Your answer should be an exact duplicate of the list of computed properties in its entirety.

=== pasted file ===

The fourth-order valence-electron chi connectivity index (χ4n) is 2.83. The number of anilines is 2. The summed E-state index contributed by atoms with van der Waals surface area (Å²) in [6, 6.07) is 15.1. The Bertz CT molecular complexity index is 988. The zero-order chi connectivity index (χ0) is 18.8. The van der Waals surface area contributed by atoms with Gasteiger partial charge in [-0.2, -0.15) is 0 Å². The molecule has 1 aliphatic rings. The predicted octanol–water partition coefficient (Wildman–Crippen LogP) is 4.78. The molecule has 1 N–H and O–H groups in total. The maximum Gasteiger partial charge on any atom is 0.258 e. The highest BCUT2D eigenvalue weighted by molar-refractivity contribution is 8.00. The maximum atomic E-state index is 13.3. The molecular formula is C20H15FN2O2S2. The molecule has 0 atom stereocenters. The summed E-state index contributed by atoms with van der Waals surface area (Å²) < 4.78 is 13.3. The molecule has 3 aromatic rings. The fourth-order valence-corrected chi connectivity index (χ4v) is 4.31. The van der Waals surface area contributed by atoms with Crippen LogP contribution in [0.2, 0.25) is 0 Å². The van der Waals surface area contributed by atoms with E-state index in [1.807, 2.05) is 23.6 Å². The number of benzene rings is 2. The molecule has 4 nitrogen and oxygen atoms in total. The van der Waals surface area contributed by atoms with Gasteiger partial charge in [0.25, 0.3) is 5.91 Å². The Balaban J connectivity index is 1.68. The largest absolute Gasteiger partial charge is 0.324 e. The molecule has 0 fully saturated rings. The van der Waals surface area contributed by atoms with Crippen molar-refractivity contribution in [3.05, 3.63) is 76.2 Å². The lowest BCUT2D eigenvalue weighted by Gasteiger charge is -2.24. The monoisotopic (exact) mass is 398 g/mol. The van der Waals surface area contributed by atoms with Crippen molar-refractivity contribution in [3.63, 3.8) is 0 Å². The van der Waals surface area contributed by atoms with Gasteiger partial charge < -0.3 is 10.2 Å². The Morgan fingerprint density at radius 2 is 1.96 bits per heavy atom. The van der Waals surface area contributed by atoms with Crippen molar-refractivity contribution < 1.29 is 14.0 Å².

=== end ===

The fourth-order valence-electron chi connectivity index (χ4n) is 2.83. The number of anilines is 2. The summed E-state index contributed by atoms with van der Waals surface area (Å²) in [6, 6.07) is 15.1. The Bertz CT molecular complexity index is 988. The zero-order chi connectivity index (χ0) is 18.8. The van der Waals surface area contributed by atoms with Gasteiger partial charge in [-0.2, -0.15) is 0 Å². The molecule has 1 aliphatic rings. The predicted octanol–water partition coefficient (Wildman–Crippen LogP) is 4.78. The molecule has 1 N–H and O–H groups in total. The maximum Gasteiger partial charge on any atom is 0.258 e. The highest BCUT2D eigenvalue weighted by molar-refractivity contribution is 8.00. The maximum atomic E-state index is 13.3. The molecular formula is C20H15FN2O2S2. The molecule has 0 atom stereocenters. The summed E-state index contributed by atoms with van der Waals surface area (Å²) < 4.78 is 13.3. The molecule has 3 aromatic rings. The fourth-order valence-corrected chi connectivity index (χ4v) is 4.31. The van der Waals surface area contributed by atoms with Crippen LogP contribution in [0.2, 0.25) is 0 Å². The van der Waals surface area contributed by atoms with E-state index in [1.807, 2.05) is 23.6 Å². The number of benzene rings is 2. The molecule has 4 nitrogen and oxygen atoms in total. The van der Waals surface area contributed by atoms with Gasteiger partial charge in [0.25, 0.3) is 5.91 Å². The Balaban J connectivity index is 1.68. The largest absolute Gasteiger partial charge is 0.324 e. The molecule has 0 fully saturated rings. The van der Waals surface area contributed by atoms with Crippen molar-refractivity contribution in [3.05, 3.63) is 76.2 Å². The lowest BCUT2D eigenvalue weighted by Gasteiger charge is -2.24. The monoisotopic (exact) mass is 398 g/mol. The van der Waals surface area contributed by atoms with Crippen molar-refractivity contribution in [3.63, 3.8) is 0 Å². The van der Waals surface area contributed by atoms with Gasteiger partial charge < -0.3 is 10.2 Å². The Morgan fingerprint density at radius 2 is 1.96 bits per heavy atom. The van der Waals surface area contributed by atoms with Crippen molar-refractivity contribution < 1.29 is 14.0 Å².